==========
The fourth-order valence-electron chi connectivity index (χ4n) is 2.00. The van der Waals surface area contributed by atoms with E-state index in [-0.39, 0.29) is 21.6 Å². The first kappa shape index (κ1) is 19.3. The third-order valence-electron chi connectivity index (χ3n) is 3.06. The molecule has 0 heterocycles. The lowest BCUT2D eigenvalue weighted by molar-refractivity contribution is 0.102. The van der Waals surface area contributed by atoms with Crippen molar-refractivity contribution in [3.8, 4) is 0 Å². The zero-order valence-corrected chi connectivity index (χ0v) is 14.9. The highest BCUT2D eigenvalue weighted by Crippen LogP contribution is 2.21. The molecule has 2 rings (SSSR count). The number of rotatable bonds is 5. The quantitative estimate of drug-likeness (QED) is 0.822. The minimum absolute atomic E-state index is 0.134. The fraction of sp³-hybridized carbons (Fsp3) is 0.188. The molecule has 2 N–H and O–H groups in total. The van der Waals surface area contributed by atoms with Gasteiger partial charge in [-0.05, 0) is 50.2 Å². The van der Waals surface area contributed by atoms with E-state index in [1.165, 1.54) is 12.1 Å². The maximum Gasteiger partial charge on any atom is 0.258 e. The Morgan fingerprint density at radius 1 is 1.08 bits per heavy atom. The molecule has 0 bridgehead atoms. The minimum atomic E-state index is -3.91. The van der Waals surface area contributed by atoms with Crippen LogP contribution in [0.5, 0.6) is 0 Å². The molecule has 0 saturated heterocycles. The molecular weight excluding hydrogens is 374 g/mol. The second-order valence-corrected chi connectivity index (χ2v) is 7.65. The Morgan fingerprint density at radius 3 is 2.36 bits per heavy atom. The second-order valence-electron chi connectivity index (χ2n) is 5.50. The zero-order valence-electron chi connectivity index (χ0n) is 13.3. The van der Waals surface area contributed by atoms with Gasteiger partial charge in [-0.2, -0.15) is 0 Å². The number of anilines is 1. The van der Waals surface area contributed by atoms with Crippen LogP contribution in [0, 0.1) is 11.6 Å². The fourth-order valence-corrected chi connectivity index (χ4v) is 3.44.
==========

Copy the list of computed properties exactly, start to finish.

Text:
The fourth-order valence-electron chi connectivity index (χ4n) is 2.00. The van der Waals surface area contributed by atoms with E-state index in [-0.39, 0.29) is 21.6 Å². The first kappa shape index (κ1) is 19.3. The third-order valence-electron chi connectivity index (χ3n) is 3.06. The molecule has 0 heterocycles. The lowest BCUT2D eigenvalue weighted by molar-refractivity contribution is 0.102. The van der Waals surface area contributed by atoms with Crippen molar-refractivity contribution in [3.8, 4) is 0 Å². The zero-order valence-corrected chi connectivity index (χ0v) is 14.9. The highest BCUT2D eigenvalue weighted by Crippen LogP contribution is 2.21. The molecule has 2 rings (SSSR count). The number of rotatable bonds is 5. The quantitative estimate of drug-likeness (QED) is 0.822. The minimum absolute atomic E-state index is 0.134. The fraction of sp³-hybridized carbons (Fsp3) is 0.188. The molecule has 2 N–H and O–H groups in total. The van der Waals surface area contributed by atoms with Gasteiger partial charge in [-0.05, 0) is 50.2 Å². The van der Waals surface area contributed by atoms with E-state index in [1.165, 1.54) is 12.1 Å². The maximum Gasteiger partial charge on any atom is 0.258 e. The Morgan fingerprint density at radius 1 is 1.08 bits per heavy atom. The molecule has 0 bridgehead atoms. The minimum atomic E-state index is -3.91. The van der Waals surface area contributed by atoms with Crippen LogP contribution in [0.5, 0.6) is 0 Å². The molecule has 0 saturated heterocycles. The molecular weight excluding hydrogens is 374 g/mol. The second-order valence-corrected chi connectivity index (χ2v) is 7.65. The Morgan fingerprint density at radius 3 is 2.36 bits per heavy atom. The second-order valence-electron chi connectivity index (χ2n) is 5.50. The zero-order valence-electron chi connectivity index (χ0n) is 13.3. The van der Waals surface area contributed by atoms with Gasteiger partial charge in [-0.2, -0.15) is 0 Å². The number of anilines is 1. The van der Waals surface area contributed by atoms with Crippen LogP contribution in [0, 0.1) is 11.6 Å². The fourth-order valence-corrected chi connectivity index (χ4v) is 3.44.